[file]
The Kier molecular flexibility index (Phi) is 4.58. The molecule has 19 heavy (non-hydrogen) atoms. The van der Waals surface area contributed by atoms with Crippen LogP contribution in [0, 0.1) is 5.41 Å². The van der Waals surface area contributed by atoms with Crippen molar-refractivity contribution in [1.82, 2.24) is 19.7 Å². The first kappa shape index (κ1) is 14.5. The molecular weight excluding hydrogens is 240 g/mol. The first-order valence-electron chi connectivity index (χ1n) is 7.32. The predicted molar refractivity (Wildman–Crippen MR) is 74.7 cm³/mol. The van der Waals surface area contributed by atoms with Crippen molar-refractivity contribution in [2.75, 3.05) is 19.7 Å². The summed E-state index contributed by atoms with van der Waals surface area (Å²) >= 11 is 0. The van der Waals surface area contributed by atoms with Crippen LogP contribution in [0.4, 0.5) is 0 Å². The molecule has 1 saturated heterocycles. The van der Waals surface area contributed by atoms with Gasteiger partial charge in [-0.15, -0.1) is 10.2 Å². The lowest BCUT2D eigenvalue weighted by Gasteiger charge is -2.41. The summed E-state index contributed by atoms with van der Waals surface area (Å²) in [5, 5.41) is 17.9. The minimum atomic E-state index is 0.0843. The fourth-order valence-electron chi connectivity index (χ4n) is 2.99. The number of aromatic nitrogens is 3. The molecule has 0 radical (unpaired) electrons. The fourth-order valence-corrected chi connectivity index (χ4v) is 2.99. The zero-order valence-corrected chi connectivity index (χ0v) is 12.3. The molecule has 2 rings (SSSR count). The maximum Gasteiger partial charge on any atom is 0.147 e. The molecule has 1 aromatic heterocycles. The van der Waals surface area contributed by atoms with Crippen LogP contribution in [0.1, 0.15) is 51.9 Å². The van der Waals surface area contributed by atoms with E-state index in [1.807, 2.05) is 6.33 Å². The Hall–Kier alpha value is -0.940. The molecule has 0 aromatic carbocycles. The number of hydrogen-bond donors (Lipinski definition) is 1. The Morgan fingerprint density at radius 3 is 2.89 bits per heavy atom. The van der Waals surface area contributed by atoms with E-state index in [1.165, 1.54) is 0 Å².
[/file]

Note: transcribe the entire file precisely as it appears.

The Kier molecular flexibility index (Phi) is 4.58. The molecule has 19 heavy (non-hydrogen) atoms. The van der Waals surface area contributed by atoms with Crippen LogP contribution in [0, 0.1) is 5.41 Å². The van der Waals surface area contributed by atoms with Crippen molar-refractivity contribution in [1.82, 2.24) is 19.7 Å². The first kappa shape index (κ1) is 14.5. The molecular weight excluding hydrogens is 240 g/mol. The first-order valence-electron chi connectivity index (χ1n) is 7.32. The predicted molar refractivity (Wildman–Crippen MR) is 74.7 cm³/mol. The van der Waals surface area contributed by atoms with Crippen molar-refractivity contribution in [2.75, 3.05) is 19.7 Å². The summed E-state index contributed by atoms with van der Waals surface area (Å²) >= 11 is 0. The van der Waals surface area contributed by atoms with Crippen LogP contribution in [0.4, 0.5) is 0 Å². The molecule has 1 saturated heterocycles. The van der Waals surface area contributed by atoms with Gasteiger partial charge in [-0.15, -0.1) is 10.2 Å². The lowest BCUT2D eigenvalue weighted by Gasteiger charge is -2.41. The summed E-state index contributed by atoms with van der Waals surface area (Å²) in [5, 5.41) is 17.9. The minimum atomic E-state index is 0.0843. The fourth-order valence-electron chi connectivity index (χ4n) is 2.99. The number of aromatic nitrogens is 3. The molecule has 0 radical (unpaired) electrons. The fourth-order valence-corrected chi connectivity index (χ4v) is 2.99. The zero-order valence-corrected chi connectivity index (χ0v) is 12.3. The molecule has 2 rings (SSSR count). The maximum Gasteiger partial charge on any atom is 0.147 e. The molecule has 1 aromatic heterocycles. The van der Waals surface area contributed by atoms with Crippen LogP contribution in [0.1, 0.15) is 51.9 Å². The van der Waals surface area contributed by atoms with E-state index in [1.807, 2.05) is 6.33 Å². The Hall–Kier alpha value is -0.940. The molecule has 0 aromatic carbocycles. The number of hydrogen-bond donors (Lipinski definition) is 1. The Morgan fingerprint density at radius 3 is 2.89 bits per heavy atom. The van der Waals surface area contributed by atoms with E-state index in [1.165, 1.54) is 0 Å².